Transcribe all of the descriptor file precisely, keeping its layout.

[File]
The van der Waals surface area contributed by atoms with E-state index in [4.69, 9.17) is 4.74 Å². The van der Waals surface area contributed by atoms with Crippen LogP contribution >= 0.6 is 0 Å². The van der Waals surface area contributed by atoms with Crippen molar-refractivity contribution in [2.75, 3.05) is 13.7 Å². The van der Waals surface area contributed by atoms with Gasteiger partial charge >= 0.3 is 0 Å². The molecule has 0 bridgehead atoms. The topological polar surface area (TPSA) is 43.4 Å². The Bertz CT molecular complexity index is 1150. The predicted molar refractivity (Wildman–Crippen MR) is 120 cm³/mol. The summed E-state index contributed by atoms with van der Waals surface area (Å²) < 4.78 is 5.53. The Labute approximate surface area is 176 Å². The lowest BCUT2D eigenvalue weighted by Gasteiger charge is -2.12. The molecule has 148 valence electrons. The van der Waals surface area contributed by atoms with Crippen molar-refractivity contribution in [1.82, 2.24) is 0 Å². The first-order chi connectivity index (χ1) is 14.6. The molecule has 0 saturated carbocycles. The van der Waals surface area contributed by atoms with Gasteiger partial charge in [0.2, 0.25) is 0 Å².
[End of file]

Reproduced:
The van der Waals surface area contributed by atoms with E-state index in [4.69, 9.17) is 4.74 Å². The van der Waals surface area contributed by atoms with Crippen LogP contribution >= 0.6 is 0 Å². The van der Waals surface area contributed by atoms with Crippen molar-refractivity contribution in [2.75, 3.05) is 13.7 Å². The van der Waals surface area contributed by atoms with Gasteiger partial charge >= 0.3 is 0 Å². The molecule has 0 bridgehead atoms. The topological polar surface area (TPSA) is 43.4 Å². The Bertz CT molecular complexity index is 1150. The predicted molar refractivity (Wildman–Crippen MR) is 120 cm³/mol. The summed E-state index contributed by atoms with van der Waals surface area (Å²) < 4.78 is 5.53. The Labute approximate surface area is 176 Å². The lowest BCUT2D eigenvalue weighted by Gasteiger charge is -2.12. The molecule has 148 valence electrons. The van der Waals surface area contributed by atoms with Crippen molar-refractivity contribution in [1.82, 2.24) is 0 Å². The first-order chi connectivity index (χ1) is 14.6. The molecule has 0 saturated carbocycles. The van der Waals surface area contributed by atoms with Gasteiger partial charge in [0.2, 0.25) is 0 Å².